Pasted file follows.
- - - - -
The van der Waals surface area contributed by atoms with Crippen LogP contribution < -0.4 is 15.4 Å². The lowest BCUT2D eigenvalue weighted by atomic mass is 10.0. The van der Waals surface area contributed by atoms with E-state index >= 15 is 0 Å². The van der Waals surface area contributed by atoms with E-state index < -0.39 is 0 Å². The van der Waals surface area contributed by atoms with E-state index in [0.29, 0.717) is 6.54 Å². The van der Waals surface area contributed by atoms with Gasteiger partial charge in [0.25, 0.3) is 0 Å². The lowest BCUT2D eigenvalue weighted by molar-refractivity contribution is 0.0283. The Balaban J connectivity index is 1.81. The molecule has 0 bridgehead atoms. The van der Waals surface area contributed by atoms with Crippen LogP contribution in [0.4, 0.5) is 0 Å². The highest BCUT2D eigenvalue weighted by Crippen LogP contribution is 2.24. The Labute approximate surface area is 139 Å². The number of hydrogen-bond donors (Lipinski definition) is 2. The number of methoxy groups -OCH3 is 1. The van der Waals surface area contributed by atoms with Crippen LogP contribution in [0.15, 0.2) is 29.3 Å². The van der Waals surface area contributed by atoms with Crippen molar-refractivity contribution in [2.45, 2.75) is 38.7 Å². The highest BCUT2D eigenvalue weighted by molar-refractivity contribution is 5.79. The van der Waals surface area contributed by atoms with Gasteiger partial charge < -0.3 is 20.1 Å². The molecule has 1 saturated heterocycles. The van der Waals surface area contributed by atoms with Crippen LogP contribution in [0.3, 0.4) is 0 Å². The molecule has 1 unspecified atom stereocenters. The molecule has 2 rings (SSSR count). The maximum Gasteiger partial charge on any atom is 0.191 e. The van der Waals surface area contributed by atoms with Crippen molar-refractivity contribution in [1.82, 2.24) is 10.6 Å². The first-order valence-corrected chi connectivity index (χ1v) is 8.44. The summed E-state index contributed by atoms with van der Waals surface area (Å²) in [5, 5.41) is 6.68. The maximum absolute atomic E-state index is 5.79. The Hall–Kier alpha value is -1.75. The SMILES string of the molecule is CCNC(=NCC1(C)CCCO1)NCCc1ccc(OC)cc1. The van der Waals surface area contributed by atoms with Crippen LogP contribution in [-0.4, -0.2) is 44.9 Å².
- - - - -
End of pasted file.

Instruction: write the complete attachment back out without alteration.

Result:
The van der Waals surface area contributed by atoms with Crippen LogP contribution < -0.4 is 15.4 Å². The lowest BCUT2D eigenvalue weighted by atomic mass is 10.0. The van der Waals surface area contributed by atoms with E-state index >= 15 is 0 Å². The van der Waals surface area contributed by atoms with E-state index < -0.39 is 0 Å². The van der Waals surface area contributed by atoms with E-state index in [0.29, 0.717) is 6.54 Å². The van der Waals surface area contributed by atoms with Gasteiger partial charge in [0.25, 0.3) is 0 Å². The lowest BCUT2D eigenvalue weighted by molar-refractivity contribution is 0.0283. The Balaban J connectivity index is 1.81. The molecule has 0 bridgehead atoms. The van der Waals surface area contributed by atoms with Crippen LogP contribution in [0.4, 0.5) is 0 Å². The highest BCUT2D eigenvalue weighted by Crippen LogP contribution is 2.24. The Labute approximate surface area is 139 Å². The number of hydrogen-bond donors (Lipinski definition) is 2. The number of methoxy groups -OCH3 is 1. The van der Waals surface area contributed by atoms with Crippen LogP contribution in [0.15, 0.2) is 29.3 Å². The van der Waals surface area contributed by atoms with Crippen molar-refractivity contribution in [2.45, 2.75) is 38.7 Å². The highest BCUT2D eigenvalue weighted by molar-refractivity contribution is 5.79. The van der Waals surface area contributed by atoms with Gasteiger partial charge < -0.3 is 20.1 Å². The molecule has 1 saturated heterocycles. The van der Waals surface area contributed by atoms with Crippen LogP contribution in [0.3, 0.4) is 0 Å². The molecule has 1 unspecified atom stereocenters. The molecule has 2 rings (SSSR count). The maximum Gasteiger partial charge on any atom is 0.191 e. The van der Waals surface area contributed by atoms with Crippen molar-refractivity contribution in [1.82, 2.24) is 10.6 Å². The first-order valence-corrected chi connectivity index (χ1v) is 8.44. The summed E-state index contributed by atoms with van der Waals surface area (Å²) in [5, 5.41) is 6.68. The maximum absolute atomic E-state index is 5.79. The Hall–Kier alpha value is -1.75. The SMILES string of the molecule is CCNC(=NCC1(C)CCCO1)NCCc1ccc(OC)cc1. The van der Waals surface area contributed by atoms with Crippen LogP contribution in [-0.4, -0.2) is 44.9 Å².